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Supreme Court suspends Cincinnati lawyer


The U.S. Supreme Court Monday suspended onetime Cincinnati super lawyer Stanley Chesley from practicing law before the justices, a move that had been expected following Chesley’s decision in April to retire.

Chesley, one of the most foremost tort lawyers in the country, was disbarred in March by the Kentucky Supreme Court, which asserted that he accepted millions of dollars in fees in a class action case that should have gone to his clients.

The U.S. Supreme Court ruled that Chesley has 40 days to prove to the justices why he should not be disbarred from appearing before the high court.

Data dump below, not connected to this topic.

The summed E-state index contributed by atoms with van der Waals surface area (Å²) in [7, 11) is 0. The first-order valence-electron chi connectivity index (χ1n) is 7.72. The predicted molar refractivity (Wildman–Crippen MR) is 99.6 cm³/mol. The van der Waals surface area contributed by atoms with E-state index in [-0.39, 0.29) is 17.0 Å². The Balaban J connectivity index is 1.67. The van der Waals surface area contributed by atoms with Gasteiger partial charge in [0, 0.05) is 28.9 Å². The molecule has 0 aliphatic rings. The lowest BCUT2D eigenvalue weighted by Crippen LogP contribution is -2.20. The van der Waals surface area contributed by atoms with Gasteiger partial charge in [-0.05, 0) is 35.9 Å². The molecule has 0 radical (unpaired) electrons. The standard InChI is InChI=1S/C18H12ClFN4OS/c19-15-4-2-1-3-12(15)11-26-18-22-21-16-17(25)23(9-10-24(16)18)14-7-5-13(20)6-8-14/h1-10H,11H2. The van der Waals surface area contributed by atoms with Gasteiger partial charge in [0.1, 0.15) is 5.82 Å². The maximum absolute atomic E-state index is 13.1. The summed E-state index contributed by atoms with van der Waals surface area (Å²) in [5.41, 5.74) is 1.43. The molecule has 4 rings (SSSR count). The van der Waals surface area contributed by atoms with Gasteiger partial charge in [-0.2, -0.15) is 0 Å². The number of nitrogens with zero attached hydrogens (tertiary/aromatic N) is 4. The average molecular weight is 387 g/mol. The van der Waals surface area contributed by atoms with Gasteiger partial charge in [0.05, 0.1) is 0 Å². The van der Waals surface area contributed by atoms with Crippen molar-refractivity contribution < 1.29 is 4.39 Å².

Chesley was noted for being a major financial donor — mostly to Democrats. Chesley, 77, became famous nationally after he represented the victims of a major fire in 1977 at the Beverly Hills Supper Club in Kentucky. Chesley won $49 million in verdicts and settlements in the case.

Since 2009, Chesley has donated $4,800 to the campaign of Sen. Rob Portman, R-Ohio. He gave $1,000 to Sen. Sherrod Brown, D-Ohio, in 2008, and $1,000 in 2008 to House Speaker John Boehner, R-West Chester.

Since 2007, Chesley also contributed $55,400 to the Democratic Senatorial Campaign Committee.

Reportedly neither Brown or Portman have plans to return the campaign money donated by Chesley.

Justin Barasky, a spokesman for the Democratic Senatorial Campaign Committee said, “We aren’t giving it back either.’’

A spokeswoman for Boehner was trying to get a response Monday night.


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